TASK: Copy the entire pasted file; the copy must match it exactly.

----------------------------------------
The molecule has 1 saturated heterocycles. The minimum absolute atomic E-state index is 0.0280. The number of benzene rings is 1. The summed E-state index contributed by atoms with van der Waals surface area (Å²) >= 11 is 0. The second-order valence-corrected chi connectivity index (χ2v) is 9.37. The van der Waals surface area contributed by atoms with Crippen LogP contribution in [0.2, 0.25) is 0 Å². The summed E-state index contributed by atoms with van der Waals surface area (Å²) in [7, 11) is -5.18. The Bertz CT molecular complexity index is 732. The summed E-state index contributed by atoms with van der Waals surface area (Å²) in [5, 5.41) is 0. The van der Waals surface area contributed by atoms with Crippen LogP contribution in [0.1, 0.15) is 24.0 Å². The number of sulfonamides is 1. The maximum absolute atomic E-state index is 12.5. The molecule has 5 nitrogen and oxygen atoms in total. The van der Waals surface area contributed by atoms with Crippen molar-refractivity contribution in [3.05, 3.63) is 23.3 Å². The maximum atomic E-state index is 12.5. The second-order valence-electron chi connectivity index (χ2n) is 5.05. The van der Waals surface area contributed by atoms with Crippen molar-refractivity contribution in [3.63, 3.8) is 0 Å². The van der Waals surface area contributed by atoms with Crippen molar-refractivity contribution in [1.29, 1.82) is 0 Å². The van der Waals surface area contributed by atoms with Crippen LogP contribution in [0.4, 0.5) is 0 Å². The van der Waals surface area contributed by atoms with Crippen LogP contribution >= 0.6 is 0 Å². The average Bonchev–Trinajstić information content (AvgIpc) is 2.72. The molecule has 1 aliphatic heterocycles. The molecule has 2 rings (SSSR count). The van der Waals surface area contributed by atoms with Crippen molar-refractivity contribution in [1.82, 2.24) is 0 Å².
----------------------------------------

The molecule has 1 saturated heterocycles. The minimum absolute atomic E-state index is 0.0280. The number of benzene rings is 1. The summed E-state index contributed by atoms with van der Waals surface area (Å²) >= 11 is 0. The second-order valence-corrected chi connectivity index (χ2v) is 9.37. The van der Waals surface area contributed by atoms with Crippen LogP contribution in [0.2, 0.25) is 0 Å². The summed E-state index contributed by atoms with van der Waals surface area (Å²) in [7, 11) is -5.18. The Bertz CT molecular complexity index is 732. The summed E-state index contributed by atoms with van der Waals surface area (Å²) in [5, 5.41) is 0. The van der Waals surface area contributed by atoms with Crippen LogP contribution in [0.1, 0.15) is 24.0 Å². The number of sulfonamides is 1. The maximum absolute atomic E-state index is 12.5. The molecule has 5 nitrogen and oxygen atoms in total. The van der Waals surface area contributed by atoms with Crippen molar-refractivity contribution in [3.05, 3.63) is 23.3 Å². The maximum atomic E-state index is 12.5. The second-order valence-electron chi connectivity index (χ2n) is 5.05. The van der Waals surface area contributed by atoms with Crippen molar-refractivity contribution in [3.63, 3.8) is 0 Å². The van der Waals surface area contributed by atoms with Crippen molar-refractivity contribution in [1.29, 1.82) is 0 Å². The van der Waals surface area contributed by atoms with Crippen LogP contribution in [0.4, 0.5) is 0 Å². The van der Waals surface area contributed by atoms with Crippen LogP contribution >= 0.6 is 0 Å². The average Bonchev–Trinajstić information content (AvgIpc) is 2.72. The molecule has 1 aliphatic heterocycles. The molecule has 2 rings (SSSR count). The van der Waals surface area contributed by atoms with Crippen molar-refractivity contribution in [1.82, 2.24) is 0 Å².